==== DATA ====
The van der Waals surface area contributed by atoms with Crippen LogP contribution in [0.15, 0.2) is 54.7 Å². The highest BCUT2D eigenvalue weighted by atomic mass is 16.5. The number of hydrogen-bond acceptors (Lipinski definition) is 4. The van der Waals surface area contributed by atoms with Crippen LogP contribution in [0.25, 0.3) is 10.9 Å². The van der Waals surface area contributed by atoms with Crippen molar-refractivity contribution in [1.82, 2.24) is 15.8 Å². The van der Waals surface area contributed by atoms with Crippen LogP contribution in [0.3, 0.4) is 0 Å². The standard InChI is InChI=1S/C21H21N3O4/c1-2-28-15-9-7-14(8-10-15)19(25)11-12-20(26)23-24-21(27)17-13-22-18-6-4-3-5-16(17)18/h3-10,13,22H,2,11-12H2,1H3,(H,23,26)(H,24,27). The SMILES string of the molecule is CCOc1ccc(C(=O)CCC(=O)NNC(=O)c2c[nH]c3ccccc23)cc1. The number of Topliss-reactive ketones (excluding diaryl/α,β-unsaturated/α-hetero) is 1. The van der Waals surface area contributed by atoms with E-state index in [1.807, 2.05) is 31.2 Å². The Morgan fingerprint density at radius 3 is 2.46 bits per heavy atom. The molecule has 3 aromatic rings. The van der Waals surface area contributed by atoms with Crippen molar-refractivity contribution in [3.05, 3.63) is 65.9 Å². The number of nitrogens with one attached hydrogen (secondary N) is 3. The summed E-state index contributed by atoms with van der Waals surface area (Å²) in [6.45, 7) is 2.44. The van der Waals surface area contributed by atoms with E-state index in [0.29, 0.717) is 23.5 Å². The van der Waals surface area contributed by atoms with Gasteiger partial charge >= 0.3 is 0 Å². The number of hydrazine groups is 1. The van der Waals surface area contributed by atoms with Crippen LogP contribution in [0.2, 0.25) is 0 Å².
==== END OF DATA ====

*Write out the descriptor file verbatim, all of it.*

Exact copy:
The van der Waals surface area contributed by atoms with Crippen LogP contribution in [0.15, 0.2) is 54.7 Å². The highest BCUT2D eigenvalue weighted by atomic mass is 16.5. The number of hydrogen-bond acceptors (Lipinski definition) is 4. The van der Waals surface area contributed by atoms with Crippen LogP contribution in [0.25, 0.3) is 10.9 Å². The van der Waals surface area contributed by atoms with Crippen molar-refractivity contribution in [1.82, 2.24) is 15.8 Å². The van der Waals surface area contributed by atoms with Crippen LogP contribution in [0.3, 0.4) is 0 Å². The standard InChI is InChI=1S/C21H21N3O4/c1-2-28-15-9-7-14(8-10-15)19(25)11-12-20(26)23-24-21(27)17-13-22-18-6-4-3-5-16(17)18/h3-10,13,22H,2,11-12H2,1H3,(H,23,26)(H,24,27). The SMILES string of the molecule is CCOc1ccc(C(=O)CCC(=O)NNC(=O)c2c[nH]c3ccccc23)cc1. The number of Topliss-reactive ketones (excluding diaryl/α,β-unsaturated/α-hetero) is 1. The van der Waals surface area contributed by atoms with E-state index in [1.807, 2.05) is 31.2 Å². The Morgan fingerprint density at radius 3 is 2.46 bits per heavy atom. The molecule has 3 aromatic rings. The van der Waals surface area contributed by atoms with Crippen molar-refractivity contribution in [3.05, 3.63) is 65.9 Å². The number of nitrogens with one attached hydrogen (secondary N) is 3. The summed E-state index contributed by atoms with van der Waals surface area (Å²) in [6.45, 7) is 2.44. The van der Waals surface area contributed by atoms with E-state index in [0.29, 0.717) is 23.5 Å². The van der Waals surface area contributed by atoms with Gasteiger partial charge >= 0.3 is 0 Å². The number of hydrazine groups is 1. The van der Waals surface area contributed by atoms with Crippen LogP contribution in [0.2, 0.25) is 0 Å².